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"Mrs Fred Allen"
AutobiographiesTreadmill to Oblivion by Fred Allen. Generally said to be the more satirical of the two Allen autobiographies, Treadmill to Oblivion traces the comedian's trials and successes in his radio comedy career. It follows his adventures in radio from 1932 to 1949 as told from Allen's witty and curious perspective. Featuring Allen's sarcastic, dry wit about the entertainment establishment.
Much Ado About Me by Fred Allen. Originally printed in 1956, Allen's more warm, sincere, and less sardonic of his two autobiographies. Basically, the book chronicles his struggles to get a foothold in the entertainment business and his relationships with his family and wife.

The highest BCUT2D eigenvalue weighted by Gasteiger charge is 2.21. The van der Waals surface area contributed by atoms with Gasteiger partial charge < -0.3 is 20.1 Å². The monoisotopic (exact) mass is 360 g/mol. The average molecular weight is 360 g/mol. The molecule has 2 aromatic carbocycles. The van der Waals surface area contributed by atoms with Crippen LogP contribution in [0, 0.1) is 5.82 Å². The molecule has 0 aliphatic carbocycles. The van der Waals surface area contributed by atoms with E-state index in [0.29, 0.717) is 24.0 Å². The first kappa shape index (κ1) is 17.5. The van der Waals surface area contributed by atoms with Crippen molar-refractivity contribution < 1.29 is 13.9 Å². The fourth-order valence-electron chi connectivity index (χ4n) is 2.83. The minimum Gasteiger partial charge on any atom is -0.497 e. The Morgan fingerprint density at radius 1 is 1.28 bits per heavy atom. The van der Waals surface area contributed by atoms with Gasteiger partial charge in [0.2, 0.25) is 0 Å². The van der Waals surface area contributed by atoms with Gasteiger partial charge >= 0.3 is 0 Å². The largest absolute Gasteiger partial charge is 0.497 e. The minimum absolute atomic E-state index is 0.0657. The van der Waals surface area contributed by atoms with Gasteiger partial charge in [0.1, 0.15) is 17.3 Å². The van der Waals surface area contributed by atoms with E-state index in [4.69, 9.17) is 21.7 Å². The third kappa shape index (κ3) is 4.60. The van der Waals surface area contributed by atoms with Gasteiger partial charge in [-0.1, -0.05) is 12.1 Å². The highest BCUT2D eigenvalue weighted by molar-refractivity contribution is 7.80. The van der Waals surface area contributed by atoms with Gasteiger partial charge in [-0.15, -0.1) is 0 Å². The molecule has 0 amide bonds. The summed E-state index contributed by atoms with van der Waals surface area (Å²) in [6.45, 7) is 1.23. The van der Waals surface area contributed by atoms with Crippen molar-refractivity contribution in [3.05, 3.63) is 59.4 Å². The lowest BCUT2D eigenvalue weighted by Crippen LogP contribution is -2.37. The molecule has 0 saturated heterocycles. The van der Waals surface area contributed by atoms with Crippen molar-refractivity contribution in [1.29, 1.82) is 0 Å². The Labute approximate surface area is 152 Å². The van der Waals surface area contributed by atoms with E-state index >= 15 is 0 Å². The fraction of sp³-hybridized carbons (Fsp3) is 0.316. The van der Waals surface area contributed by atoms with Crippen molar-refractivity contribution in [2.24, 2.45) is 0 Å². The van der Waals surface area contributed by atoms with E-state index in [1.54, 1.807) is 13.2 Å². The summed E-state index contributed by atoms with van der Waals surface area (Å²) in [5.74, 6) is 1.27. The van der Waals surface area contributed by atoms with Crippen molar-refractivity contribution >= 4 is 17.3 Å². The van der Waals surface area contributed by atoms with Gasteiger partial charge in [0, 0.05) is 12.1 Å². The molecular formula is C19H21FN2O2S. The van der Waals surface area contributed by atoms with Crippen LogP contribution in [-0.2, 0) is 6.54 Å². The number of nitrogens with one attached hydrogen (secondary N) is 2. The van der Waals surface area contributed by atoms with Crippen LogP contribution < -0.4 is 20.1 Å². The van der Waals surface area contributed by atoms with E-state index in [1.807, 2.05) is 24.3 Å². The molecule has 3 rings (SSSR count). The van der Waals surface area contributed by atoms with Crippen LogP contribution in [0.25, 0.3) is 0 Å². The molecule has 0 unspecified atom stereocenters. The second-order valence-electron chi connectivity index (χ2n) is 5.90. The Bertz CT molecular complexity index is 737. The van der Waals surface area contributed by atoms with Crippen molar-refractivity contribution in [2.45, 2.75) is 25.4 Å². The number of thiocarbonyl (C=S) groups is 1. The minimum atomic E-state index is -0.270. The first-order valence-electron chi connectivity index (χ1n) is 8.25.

Fred Allen Letters
All the Sincerity in Hollywood: Selections from the Writings of Fred Allen by Fred Allen and Stuart Hample. A great sample of the Allen's witticism and charm, All the Sincerity in Hollywood showcases many of Fred Allen's letters, essays, radio scripts, and quotes.
Books about Fred Allen
Fred Allen's Radio Comedy by Alan R. Havig. This book follows Allen's radio comedy of the 1930s and 40s within the context of the peculiar advantages and boundaries of the radio media for comedy. The biography does a spectacular analysis of Fred Allen's development of radio comedy as he and the genre departed from the vaudevillian stage.
Fred Allen: His Life and Wit by Robert Taylor. Considered the definitive biography of Allen's work, encompassing his entire career (not just radio as in the Havig book). It examines all aspects of Allen's like from his childhood to his happy marriage and partnership with his wife to his strained relation ship with network executives and sponsors.